been won by New York except for this mistake, and the result was that
another game was played, which Chicago won before the largest crowd
that probably ever assembled to witness a game of baseball.

When a baseball team is organized, the first thing to do is to elect a
captain from one of the players, and after this is decided every boy
on the team should give him absolute support and obedience. A team
should also have a manager whose duties are to arrange games with
other teams of the same class, to arrange for the transportation of
players and, in fact, to attend to all the business duties of games
that come outside of actual playing. Usually a boy is chosen for
manager who is not a ball player himself, but who has shown an
interest in the team. The captain should be a boy who first of all
knows the game and who has the respect and cooperation of the other
players. The position that he may play on the team is not so
important, but usually it is better to have some one from the
in-field as captain, as he will be in a better position to keep close
watch on the progress of the game and to give directions to the other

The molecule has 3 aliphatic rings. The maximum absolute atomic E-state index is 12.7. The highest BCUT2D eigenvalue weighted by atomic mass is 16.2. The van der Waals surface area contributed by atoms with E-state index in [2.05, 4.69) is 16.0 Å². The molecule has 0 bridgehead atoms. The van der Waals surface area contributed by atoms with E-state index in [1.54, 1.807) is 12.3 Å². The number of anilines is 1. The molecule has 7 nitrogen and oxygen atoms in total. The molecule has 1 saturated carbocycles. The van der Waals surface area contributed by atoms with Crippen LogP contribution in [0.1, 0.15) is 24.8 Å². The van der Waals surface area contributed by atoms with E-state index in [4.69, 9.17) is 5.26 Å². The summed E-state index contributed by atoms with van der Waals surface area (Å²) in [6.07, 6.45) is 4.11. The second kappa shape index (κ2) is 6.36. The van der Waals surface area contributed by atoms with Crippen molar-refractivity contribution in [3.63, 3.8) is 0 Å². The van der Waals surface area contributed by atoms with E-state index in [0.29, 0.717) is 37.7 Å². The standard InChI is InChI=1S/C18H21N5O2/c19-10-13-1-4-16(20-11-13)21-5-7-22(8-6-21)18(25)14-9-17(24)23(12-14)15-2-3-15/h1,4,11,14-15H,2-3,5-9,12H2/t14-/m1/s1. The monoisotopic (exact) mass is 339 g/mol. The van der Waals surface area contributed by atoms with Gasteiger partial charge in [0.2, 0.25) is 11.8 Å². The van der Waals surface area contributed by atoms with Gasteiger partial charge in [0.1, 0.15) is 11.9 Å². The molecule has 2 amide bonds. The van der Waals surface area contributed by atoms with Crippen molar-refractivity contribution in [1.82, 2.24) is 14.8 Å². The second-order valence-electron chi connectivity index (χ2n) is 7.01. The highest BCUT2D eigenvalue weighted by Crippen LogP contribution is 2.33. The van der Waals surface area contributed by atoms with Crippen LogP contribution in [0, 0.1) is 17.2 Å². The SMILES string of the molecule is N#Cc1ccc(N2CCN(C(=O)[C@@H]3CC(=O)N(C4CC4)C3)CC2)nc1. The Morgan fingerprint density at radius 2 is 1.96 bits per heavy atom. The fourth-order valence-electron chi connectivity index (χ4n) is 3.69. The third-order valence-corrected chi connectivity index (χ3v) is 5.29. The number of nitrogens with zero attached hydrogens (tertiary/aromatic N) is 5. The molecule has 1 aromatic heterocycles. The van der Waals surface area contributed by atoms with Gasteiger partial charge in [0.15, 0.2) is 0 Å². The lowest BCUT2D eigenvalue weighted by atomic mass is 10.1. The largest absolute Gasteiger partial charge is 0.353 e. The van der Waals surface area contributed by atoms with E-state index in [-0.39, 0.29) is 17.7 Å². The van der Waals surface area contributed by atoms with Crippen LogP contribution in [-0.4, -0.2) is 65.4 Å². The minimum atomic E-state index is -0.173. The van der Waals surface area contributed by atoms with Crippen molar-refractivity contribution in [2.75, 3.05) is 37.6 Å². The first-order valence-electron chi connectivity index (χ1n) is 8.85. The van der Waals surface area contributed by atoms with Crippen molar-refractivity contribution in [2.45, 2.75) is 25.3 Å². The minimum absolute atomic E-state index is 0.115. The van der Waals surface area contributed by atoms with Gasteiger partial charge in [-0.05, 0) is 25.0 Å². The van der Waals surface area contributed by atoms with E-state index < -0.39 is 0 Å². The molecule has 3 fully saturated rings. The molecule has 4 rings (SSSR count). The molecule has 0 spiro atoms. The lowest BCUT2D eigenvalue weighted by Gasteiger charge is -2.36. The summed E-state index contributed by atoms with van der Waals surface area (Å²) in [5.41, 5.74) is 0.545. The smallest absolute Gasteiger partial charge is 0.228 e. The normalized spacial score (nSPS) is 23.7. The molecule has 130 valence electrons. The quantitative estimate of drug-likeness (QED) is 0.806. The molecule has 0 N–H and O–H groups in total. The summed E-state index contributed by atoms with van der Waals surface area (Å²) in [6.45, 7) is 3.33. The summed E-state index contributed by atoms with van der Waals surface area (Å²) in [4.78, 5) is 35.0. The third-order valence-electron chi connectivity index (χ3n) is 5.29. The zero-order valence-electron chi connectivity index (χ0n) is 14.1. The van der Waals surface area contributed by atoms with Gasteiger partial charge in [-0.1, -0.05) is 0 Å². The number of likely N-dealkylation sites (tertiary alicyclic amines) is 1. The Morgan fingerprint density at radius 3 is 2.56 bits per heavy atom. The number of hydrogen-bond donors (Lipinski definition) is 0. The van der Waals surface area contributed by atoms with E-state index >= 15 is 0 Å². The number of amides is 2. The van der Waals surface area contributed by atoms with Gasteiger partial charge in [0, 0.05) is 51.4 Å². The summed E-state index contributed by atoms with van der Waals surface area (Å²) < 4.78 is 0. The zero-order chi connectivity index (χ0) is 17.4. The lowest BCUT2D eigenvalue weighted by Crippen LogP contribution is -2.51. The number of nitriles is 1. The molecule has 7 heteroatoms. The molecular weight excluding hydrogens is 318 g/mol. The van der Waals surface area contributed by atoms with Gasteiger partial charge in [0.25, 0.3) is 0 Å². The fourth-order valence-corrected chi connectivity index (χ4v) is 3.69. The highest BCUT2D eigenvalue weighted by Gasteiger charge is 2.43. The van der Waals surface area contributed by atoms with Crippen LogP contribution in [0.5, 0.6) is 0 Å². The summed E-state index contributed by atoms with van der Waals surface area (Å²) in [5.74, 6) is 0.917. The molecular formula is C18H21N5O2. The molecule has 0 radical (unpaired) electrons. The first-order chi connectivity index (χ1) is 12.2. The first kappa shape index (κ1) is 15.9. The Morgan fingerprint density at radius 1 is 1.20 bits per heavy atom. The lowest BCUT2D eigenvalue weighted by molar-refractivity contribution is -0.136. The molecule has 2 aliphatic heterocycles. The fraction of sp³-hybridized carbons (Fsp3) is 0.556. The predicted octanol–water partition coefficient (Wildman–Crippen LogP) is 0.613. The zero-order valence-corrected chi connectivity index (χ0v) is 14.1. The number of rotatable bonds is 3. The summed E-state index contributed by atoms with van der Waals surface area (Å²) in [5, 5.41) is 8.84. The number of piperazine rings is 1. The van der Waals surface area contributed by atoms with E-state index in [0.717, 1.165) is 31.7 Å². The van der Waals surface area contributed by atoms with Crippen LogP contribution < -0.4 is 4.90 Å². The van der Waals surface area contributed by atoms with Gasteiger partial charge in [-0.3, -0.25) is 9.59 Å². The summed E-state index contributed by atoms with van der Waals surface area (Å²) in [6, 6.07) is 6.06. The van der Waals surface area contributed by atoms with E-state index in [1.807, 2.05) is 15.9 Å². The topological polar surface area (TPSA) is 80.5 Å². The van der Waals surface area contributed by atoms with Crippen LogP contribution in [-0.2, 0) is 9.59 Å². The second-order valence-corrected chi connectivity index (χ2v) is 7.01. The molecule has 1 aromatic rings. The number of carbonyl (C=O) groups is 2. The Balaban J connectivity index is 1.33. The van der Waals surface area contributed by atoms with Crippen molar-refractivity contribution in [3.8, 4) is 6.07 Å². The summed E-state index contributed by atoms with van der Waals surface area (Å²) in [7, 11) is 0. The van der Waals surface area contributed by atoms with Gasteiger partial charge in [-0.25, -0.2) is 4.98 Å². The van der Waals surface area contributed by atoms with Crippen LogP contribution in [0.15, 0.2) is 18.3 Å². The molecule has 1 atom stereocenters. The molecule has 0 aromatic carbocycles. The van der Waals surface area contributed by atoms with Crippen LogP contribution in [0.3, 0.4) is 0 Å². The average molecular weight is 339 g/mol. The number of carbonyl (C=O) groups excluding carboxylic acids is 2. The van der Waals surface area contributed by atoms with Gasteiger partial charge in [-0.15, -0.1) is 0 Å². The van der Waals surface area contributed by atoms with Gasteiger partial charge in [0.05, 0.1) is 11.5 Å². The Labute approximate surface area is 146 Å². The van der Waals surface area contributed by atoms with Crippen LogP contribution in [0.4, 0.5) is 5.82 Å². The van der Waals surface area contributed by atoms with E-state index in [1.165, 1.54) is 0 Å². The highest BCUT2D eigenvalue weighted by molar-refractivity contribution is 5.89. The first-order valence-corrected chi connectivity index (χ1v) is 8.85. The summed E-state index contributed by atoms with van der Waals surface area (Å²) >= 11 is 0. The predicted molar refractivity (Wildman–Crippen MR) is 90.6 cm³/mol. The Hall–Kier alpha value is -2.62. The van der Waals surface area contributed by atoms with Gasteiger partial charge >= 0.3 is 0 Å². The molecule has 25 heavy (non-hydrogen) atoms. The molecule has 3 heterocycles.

players.

In case of a disputed point it is better to allow your captain to make
a protest if such is necessary. Observance of this rule will prevent
much of the rowdyism that has characterized the game of baseball. No
boy should ever attempt to win games by unfair tactics. The day of
tripping, spiking, and holding is gone. If you are not able by your
playing to hold up your end on a ball team you had better give up the
game and devote your attention to something that you can do without
being guilty of rowdyism.

Strict rules of training are not as necessary for baseball players as
for some other branches of sport, because the game is not so strenuous
nor does it involve such sustained physical exertion, but any boy will
make a better ball player as well as a better man if he observes the
rules of training, such as early hours for retiring, simple food, and
regular systematic exercise.

The battery of a team is an exception to the rule regarding strict
training. Both the pitcher and catcher should be in the best physical
condition. A pitcher who stands up for nine innings is obliged to do
a tremendous amount of work and if he becomes tired or stiff toward
the end of the game he will probably be at the mercy of the opposing
batsmen.

Usually the pitcher of a team is a boy who is physically strong and
who can stand hard work. The other positions, however, are usually
assigned because of the build of the individual player. The pitcher,
however, may be tall or short, fat or thin, so long as he can pitch.


The pitcher is the most important member of a ball team. Most of the
work falls to him, and a good pitcher, even with a comparatively weak
team behind him, can sometimes win games where a good team with a weak
pitcher would lose. A good pitcher must first of all have a cool head
and keep his nerve even under the most trying circumstances. He must